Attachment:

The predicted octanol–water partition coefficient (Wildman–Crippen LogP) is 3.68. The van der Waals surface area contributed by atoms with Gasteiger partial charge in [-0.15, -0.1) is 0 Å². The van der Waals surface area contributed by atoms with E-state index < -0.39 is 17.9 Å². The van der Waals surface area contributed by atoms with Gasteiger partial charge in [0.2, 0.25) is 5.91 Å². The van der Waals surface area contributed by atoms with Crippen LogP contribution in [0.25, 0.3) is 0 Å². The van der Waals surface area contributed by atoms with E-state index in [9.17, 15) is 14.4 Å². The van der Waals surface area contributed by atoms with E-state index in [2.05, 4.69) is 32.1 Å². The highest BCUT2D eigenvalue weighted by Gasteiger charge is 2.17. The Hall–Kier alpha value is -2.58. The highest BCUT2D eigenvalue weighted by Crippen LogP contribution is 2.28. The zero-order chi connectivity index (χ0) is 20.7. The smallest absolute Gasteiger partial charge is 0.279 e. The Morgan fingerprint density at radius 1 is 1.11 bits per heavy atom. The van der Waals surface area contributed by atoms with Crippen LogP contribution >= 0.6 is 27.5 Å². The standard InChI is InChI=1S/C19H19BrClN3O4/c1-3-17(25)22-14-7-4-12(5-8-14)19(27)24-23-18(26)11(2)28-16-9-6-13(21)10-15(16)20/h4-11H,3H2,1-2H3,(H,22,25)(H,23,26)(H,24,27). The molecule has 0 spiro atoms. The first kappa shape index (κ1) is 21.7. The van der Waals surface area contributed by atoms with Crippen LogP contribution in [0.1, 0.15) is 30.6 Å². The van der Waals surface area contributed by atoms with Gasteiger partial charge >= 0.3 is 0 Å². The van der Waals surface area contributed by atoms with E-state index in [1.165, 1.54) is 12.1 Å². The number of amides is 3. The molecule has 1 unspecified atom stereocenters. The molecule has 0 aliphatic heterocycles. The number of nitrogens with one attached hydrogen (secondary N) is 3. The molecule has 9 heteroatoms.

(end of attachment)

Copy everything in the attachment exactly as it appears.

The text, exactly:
The predicted octanol–water partition coefficient (Wildman–Crippen LogP) is 3.68. The van der Waals surface area contributed by atoms with Gasteiger partial charge in [-0.15, -0.1) is 0 Å². The van der Waals surface area contributed by atoms with E-state index < -0.39 is 17.9 Å². The van der Waals surface area contributed by atoms with Gasteiger partial charge in [0.2, 0.25) is 5.91 Å². The van der Waals surface area contributed by atoms with Crippen LogP contribution in [0.25, 0.3) is 0 Å². The van der Waals surface area contributed by atoms with E-state index in [9.17, 15) is 14.4 Å². The van der Waals surface area contributed by atoms with E-state index in [2.05, 4.69) is 32.1 Å². The highest BCUT2D eigenvalue weighted by Gasteiger charge is 2.17. The Hall–Kier alpha value is -2.58. The highest BCUT2D eigenvalue weighted by Crippen LogP contribution is 2.28. The zero-order chi connectivity index (χ0) is 20.7. The smallest absolute Gasteiger partial charge is 0.279 e. The Morgan fingerprint density at radius 1 is 1.11 bits per heavy atom. The van der Waals surface area contributed by atoms with Crippen LogP contribution >= 0.6 is 27.5 Å². The standard InChI is InChI=1S/C19H19BrClN3O4/c1-3-17(25)22-14-7-4-12(5-8-14)19(27)24-23-18(26)11(2)28-16-9-6-13(21)10-15(16)20/h4-11H,3H2,1-2H3,(H,22,25)(H,23,26)(H,24,27). The molecule has 0 spiro atoms. The first kappa shape index (κ1) is 21.7. The van der Waals surface area contributed by atoms with Crippen LogP contribution in [0.1, 0.15) is 30.6 Å². The van der Waals surface area contributed by atoms with Gasteiger partial charge >= 0.3 is 0 Å². The van der Waals surface area contributed by atoms with E-state index in [1.165, 1.54) is 12.1 Å². The number of amides is 3. The molecule has 1 unspecified atom stereocenters. The molecule has 0 aliphatic heterocycles. The number of nitrogens with one attached hydrogen (secondary N) is 3. The molecule has 9 heteroatoms.